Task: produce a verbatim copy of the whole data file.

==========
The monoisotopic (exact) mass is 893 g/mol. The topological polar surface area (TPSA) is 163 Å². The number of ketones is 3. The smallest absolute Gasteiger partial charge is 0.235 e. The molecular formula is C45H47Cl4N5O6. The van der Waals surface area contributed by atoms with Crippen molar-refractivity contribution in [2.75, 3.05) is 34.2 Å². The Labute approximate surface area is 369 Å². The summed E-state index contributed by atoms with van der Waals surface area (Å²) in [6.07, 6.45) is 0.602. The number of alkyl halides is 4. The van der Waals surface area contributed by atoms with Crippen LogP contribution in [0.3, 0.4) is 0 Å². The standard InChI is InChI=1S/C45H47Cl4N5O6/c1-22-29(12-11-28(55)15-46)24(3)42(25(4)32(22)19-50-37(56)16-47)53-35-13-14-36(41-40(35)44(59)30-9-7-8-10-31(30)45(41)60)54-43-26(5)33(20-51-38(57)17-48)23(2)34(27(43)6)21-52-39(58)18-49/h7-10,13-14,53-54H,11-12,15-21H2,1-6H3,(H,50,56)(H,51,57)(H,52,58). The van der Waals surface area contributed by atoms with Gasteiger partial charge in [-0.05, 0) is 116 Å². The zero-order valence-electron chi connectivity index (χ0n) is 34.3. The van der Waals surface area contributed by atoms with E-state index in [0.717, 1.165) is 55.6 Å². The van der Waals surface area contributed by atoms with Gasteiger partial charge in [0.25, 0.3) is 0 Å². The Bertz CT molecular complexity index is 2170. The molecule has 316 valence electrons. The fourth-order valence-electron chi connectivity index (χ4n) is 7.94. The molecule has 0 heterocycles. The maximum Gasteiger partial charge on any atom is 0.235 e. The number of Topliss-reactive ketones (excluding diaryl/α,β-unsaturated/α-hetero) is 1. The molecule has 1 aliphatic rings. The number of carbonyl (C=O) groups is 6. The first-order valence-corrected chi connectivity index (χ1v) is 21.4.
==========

The monoisotopic (exact) mass is 893 g/mol. The topological polar surface area (TPSA) is 163 Å². The number of ketones is 3. The smallest absolute Gasteiger partial charge is 0.235 e. The molecular formula is C45H47Cl4N5O6. The van der Waals surface area contributed by atoms with Crippen molar-refractivity contribution in [2.75, 3.05) is 34.2 Å². The Labute approximate surface area is 369 Å². The summed E-state index contributed by atoms with van der Waals surface area (Å²) in [6.07, 6.45) is 0.602. The number of alkyl halides is 4. The van der Waals surface area contributed by atoms with Crippen LogP contribution in [0.3, 0.4) is 0 Å². The standard InChI is InChI=1S/C45H47Cl4N5O6/c1-22-29(12-11-28(55)15-46)24(3)42(25(4)32(22)19-50-37(56)16-47)53-35-13-14-36(41-40(35)44(59)30-9-7-8-10-31(30)45(41)60)54-43-26(5)33(20-51-38(57)17-48)23(2)34(27(43)6)21-52-39(58)18-49/h7-10,13-14,53-54H,11-12,15-21H2,1-6H3,(H,50,56)(H,51,57)(H,52,58). The van der Waals surface area contributed by atoms with Gasteiger partial charge in [-0.05, 0) is 116 Å². The zero-order valence-electron chi connectivity index (χ0n) is 34.3. The van der Waals surface area contributed by atoms with E-state index in [0.717, 1.165) is 55.6 Å². The van der Waals surface area contributed by atoms with Gasteiger partial charge in [0.25, 0.3) is 0 Å². The Bertz CT molecular complexity index is 2170. The molecule has 316 valence electrons. The fourth-order valence-electron chi connectivity index (χ4n) is 7.94. The molecule has 0 heterocycles. The maximum Gasteiger partial charge on any atom is 0.235 e. The number of Topliss-reactive ketones (excluding diaryl/α,β-unsaturated/α-hetero) is 1. The molecule has 1 aliphatic rings. The number of carbonyl (C=O) groups is 6. The first-order valence-corrected chi connectivity index (χ1v) is 21.4.